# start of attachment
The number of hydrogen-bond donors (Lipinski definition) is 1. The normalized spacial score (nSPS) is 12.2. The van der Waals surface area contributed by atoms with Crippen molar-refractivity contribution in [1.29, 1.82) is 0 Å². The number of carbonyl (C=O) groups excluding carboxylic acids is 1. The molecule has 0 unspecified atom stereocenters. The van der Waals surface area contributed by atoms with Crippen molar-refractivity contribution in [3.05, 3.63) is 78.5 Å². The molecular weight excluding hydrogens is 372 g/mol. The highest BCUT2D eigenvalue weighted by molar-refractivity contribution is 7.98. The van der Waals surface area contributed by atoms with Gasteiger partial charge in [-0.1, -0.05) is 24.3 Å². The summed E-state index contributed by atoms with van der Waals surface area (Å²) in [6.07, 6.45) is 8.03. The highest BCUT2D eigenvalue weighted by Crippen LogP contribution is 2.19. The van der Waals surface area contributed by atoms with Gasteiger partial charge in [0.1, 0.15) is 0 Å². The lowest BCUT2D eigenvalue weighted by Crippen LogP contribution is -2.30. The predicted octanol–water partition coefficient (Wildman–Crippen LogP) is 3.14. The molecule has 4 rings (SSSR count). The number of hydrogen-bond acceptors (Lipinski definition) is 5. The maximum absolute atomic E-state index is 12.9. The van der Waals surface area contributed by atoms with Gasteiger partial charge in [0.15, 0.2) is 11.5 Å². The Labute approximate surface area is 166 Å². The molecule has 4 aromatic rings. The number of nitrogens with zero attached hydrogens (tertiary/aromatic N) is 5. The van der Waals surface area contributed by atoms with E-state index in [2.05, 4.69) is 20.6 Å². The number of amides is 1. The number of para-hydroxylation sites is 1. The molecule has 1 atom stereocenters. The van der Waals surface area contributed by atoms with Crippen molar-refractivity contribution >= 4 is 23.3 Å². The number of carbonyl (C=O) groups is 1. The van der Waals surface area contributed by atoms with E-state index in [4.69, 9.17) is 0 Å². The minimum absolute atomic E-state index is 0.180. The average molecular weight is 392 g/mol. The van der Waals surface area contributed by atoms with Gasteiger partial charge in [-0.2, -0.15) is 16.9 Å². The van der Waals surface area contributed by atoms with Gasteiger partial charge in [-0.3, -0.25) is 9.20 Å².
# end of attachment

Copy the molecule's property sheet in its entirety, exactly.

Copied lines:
The number of hydrogen-bond donors (Lipinski definition) is 1. The normalized spacial score (nSPS) is 12.2. The van der Waals surface area contributed by atoms with Crippen molar-refractivity contribution in [1.29, 1.82) is 0 Å². The number of carbonyl (C=O) groups excluding carboxylic acids is 1. The molecule has 0 unspecified atom stereocenters. The van der Waals surface area contributed by atoms with Crippen molar-refractivity contribution in [3.05, 3.63) is 78.5 Å². The molecular weight excluding hydrogens is 372 g/mol. The highest BCUT2D eigenvalue weighted by molar-refractivity contribution is 7.98. The van der Waals surface area contributed by atoms with Gasteiger partial charge in [-0.1, -0.05) is 24.3 Å². The summed E-state index contributed by atoms with van der Waals surface area (Å²) in [6.07, 6.45) is 8.03. The highest BCUT2D eigenvalue weighted by Crippen LogP contribution is 2.19. The van der Waals surface area contributed by atoms with Gasteiger partial charge in [0.1, 0.15) is 0 Å². The lowest BCUT2D eigenvalue weighted by Crippen LogP contribution is -2.30. The predicted octanol–water partition coefficient (Wildman–Crippen LogP) is 3.14. The molecule has 4 rings (SSSR count). The number of hydrogen-bond acceptors (Lipinski definition) is 5. The maximum absolute atomic E-state index is 12.9. The van der Waals surface area contributed by atoms with Gasteiger partial charge in [0.15, 0.2) is 11.5 Å². The Labute approximate surface area is 166 Å². The molecule has 4 aromatic rings. The number of nitrogens with zero attached hydrogens (tertiary/aromatic N) is 5. The van der Waals surface area contributed by atoms with E-state index in [2.05, 4.69) is 20.6 Å². The number of amides is 1. The number of para-hydroxylation sites is 1. The molecule has 1 atom stereocenters. The van der Waals surface area contributed by atoms with Crippen molar-refractivity contribution >= 4 is 23.3 Å². The number of carbonyl (C=O) groups is 1. The van der Waals surface area contributed by atoms with E-state index in [4.69, 9.17) is 0 Å². The minimum absolute atomic E-state index is 0.180. The average molecular weight is 392 g/mol. The van der Waals surface area contributed by atoms with Gasteiger partial charge in [-0.2, -0.15) is 16.9 Å². The van der Waals surface area contributed by atoms with Gasteiger partial charge in [-0.3, -0.25) is 9.20 Å².